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How much do you/should you spend on food (US)?

amandaeveamandaeve Posts: 541Member Member Posts: 541Member Member
How much do you spend on food? Do feel like what you spend is reasonable? Do you feel like you are stuck spending more money than other people, or do you feel thrifty and like you get good food for the cost? I spend 17% of my take-home pay on food (groceries, eating out, everything). This seems like way too much, but my partner disagrees. I searched the internet to get an idea of what "normal" spending is, but I couldn't find anything very current from a reliable source.

This is the best I could come up with, but it's from 2014 and doesn't account for the variety of cost of living in different places. I do live in an expensive city compared to other places in the US.
https://www.cnpp.usda.gov/sites/default/files/usda_food_plans_cost_of_food/CostofFoodJul2014.pdf
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Replies

  • RAinWARAinWA Posts: 1,307Member Member Posts: 1,307Member Member
    I'm in the same area you are and we spend about 13% of our take home on food, including groceries, eating out and food for 3 pets. I think we eat pretty well but I do a lot of bulk buying, freezer stocking, etc. and I cook a lot.
  • Aaron_K123Aaron_K123 Posts: 7,011Member Member Posts: 7,011Member Member
    15% of take-home goes to food for me. I'll admit I do not eat kn a particularly budget friendly manner though and in theory could probably cut that down by almost half of I went full budget conscious.
    edited May 12
  • 4legsRbetterthan24legsRbetterthan2 Posts: 15,379Member, Premium Member Posts: 15,379Member, Premium Member
    I would estimate we spend about 12-15% of our households takehome income on food. We dont have lavish taste when it comes to food, but we arent very budget conscious either. We could definitely cut it back to around half that if we really needed to. I am in Maryland so its a fairly expensive area to buy food, but incomes are fairly high as well.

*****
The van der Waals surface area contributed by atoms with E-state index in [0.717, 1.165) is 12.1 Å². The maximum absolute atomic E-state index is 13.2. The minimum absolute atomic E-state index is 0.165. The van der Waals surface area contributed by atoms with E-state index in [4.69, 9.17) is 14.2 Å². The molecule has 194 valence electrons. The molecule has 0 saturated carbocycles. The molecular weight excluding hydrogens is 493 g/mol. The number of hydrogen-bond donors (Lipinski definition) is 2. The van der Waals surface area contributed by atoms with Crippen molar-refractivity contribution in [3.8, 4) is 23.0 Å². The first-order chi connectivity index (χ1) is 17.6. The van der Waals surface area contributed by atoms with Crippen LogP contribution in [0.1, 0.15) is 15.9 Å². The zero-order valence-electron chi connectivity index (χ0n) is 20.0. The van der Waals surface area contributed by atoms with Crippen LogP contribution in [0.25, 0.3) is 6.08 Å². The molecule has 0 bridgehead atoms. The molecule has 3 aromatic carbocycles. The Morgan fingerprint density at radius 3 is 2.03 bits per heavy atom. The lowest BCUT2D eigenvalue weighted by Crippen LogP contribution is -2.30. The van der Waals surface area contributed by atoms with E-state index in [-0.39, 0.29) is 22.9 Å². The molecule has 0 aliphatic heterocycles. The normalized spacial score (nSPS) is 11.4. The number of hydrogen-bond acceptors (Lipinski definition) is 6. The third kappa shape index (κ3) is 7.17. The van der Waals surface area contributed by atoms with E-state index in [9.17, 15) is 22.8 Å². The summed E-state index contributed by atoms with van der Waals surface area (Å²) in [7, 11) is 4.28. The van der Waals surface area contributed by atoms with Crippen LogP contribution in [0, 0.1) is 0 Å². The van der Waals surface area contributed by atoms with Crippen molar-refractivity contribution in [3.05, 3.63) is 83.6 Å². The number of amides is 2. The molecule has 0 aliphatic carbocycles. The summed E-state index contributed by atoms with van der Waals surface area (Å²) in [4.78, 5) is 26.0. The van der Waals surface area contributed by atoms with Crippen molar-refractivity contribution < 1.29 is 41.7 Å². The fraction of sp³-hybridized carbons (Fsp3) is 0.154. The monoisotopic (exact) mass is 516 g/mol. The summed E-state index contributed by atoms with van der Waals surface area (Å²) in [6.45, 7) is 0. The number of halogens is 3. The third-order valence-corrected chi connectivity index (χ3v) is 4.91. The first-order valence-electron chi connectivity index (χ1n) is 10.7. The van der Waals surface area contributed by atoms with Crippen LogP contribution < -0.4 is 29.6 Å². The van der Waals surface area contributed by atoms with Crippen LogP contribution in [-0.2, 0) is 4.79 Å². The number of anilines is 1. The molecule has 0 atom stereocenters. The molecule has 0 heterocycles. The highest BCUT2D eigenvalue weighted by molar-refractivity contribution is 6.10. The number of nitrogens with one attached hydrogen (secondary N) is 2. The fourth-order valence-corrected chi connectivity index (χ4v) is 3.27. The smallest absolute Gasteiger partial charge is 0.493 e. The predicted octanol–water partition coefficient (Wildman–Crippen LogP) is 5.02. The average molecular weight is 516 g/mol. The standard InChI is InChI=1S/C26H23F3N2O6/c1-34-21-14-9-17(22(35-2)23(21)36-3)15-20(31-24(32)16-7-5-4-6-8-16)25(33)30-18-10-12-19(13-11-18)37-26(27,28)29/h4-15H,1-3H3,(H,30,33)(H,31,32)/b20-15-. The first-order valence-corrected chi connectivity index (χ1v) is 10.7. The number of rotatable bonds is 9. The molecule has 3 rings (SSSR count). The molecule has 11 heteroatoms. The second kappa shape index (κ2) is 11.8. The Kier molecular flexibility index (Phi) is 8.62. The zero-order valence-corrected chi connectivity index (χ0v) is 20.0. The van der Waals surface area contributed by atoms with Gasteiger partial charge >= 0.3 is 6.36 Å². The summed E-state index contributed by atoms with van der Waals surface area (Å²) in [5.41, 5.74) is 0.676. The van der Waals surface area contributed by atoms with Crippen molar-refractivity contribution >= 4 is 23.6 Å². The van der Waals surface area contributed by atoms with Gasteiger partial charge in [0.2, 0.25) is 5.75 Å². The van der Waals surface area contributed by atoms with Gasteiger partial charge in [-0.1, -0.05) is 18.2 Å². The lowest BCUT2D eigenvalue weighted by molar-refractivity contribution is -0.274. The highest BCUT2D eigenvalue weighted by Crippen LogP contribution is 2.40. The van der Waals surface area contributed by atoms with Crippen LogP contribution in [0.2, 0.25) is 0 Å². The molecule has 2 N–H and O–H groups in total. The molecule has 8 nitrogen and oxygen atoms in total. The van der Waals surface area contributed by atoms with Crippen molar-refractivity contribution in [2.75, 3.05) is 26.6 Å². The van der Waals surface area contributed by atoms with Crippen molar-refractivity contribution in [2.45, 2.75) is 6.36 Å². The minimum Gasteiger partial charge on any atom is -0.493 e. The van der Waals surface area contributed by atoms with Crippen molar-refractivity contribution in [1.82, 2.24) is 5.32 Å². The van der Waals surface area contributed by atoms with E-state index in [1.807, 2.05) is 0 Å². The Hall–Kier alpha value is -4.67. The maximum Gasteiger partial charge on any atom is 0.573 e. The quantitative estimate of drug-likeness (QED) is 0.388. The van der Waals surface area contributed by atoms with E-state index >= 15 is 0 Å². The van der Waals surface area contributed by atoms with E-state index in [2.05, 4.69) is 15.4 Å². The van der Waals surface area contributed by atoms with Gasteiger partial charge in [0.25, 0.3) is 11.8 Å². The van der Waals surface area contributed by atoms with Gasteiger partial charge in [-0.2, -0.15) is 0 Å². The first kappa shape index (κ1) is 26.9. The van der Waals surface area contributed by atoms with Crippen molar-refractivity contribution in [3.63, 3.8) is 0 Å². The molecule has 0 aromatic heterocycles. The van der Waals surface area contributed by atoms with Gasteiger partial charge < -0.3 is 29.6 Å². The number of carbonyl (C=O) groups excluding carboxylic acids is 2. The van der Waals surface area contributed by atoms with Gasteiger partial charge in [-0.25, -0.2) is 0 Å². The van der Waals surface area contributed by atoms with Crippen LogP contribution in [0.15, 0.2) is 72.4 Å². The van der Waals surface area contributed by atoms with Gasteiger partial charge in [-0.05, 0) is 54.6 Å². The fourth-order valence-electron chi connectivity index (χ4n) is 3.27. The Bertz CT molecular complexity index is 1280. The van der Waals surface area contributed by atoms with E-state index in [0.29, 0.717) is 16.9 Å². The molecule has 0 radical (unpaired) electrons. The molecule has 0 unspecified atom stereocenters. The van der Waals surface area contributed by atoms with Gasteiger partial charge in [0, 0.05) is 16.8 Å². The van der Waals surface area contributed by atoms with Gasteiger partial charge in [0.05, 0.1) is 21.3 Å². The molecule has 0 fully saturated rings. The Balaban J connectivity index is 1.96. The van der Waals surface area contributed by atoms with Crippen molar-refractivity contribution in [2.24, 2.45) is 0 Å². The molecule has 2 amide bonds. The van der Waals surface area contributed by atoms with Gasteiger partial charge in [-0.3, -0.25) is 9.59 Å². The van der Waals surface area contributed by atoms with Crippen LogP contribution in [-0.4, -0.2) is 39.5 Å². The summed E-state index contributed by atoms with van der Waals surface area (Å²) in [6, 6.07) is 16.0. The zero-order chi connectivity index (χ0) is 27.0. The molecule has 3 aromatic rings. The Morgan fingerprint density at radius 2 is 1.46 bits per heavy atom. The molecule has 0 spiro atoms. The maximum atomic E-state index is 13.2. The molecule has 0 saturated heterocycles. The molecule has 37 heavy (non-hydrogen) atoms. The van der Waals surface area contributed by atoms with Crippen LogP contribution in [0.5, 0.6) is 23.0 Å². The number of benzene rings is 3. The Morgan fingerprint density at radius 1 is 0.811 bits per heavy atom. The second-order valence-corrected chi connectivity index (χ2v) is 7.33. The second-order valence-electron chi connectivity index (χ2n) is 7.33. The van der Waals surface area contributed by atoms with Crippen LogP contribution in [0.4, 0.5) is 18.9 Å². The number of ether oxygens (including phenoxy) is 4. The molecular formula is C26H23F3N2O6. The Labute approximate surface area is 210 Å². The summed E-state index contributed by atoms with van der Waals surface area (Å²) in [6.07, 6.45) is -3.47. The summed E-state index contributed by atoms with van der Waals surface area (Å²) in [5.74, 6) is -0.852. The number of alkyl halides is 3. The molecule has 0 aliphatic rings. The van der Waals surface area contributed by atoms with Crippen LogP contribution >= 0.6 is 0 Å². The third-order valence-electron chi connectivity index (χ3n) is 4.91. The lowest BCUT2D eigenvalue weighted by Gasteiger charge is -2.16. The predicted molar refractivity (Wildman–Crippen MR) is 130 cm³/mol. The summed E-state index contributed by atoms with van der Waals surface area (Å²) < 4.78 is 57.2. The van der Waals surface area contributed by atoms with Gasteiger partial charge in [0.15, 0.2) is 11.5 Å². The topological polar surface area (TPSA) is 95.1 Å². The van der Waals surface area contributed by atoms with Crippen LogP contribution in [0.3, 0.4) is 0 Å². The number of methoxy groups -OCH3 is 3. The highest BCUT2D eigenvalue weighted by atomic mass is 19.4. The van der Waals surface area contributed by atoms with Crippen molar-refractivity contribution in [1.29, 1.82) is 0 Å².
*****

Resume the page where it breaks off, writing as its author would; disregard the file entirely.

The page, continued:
• Aaron_K123Aaron_K123 Posts: 7,011Member Member Posts: 7,011Member Member
    Put another way my food bill is a little less than half as much as my house payment.
  • 100_PROOF_100_PROOF_ Posts: 1,175Member Member Posts: 1,175Member Member
    Aaron_K123 wrote: »
    Put another way my food bill is a little less than half as much as my house payment.

    Same here. I'm in a fairly expensive area but we spend about $150- $175 a week at the grocery store.
    Once in a while we spend closer to $200. I buy what we like or think tastes the best.
    My dogs eat a homemade diet and that comes to $70 per week but I didn't include that, I count that separately.
    I don't buy the cheapest cuts even for my dogs. I try to look for the best cuts possible.
    I could definitely stand to trim down my food budget some though.
  • PackerjohnPackerjohn Posts: 4,855Member Member Posts: 4,855Member Member
    This report says those in the US spend 6.4% of their income on food:
    https://www.weforum.org/agenda/2016/12/this-map-shows-how-much-each-country-spends-on-food/

    From the article: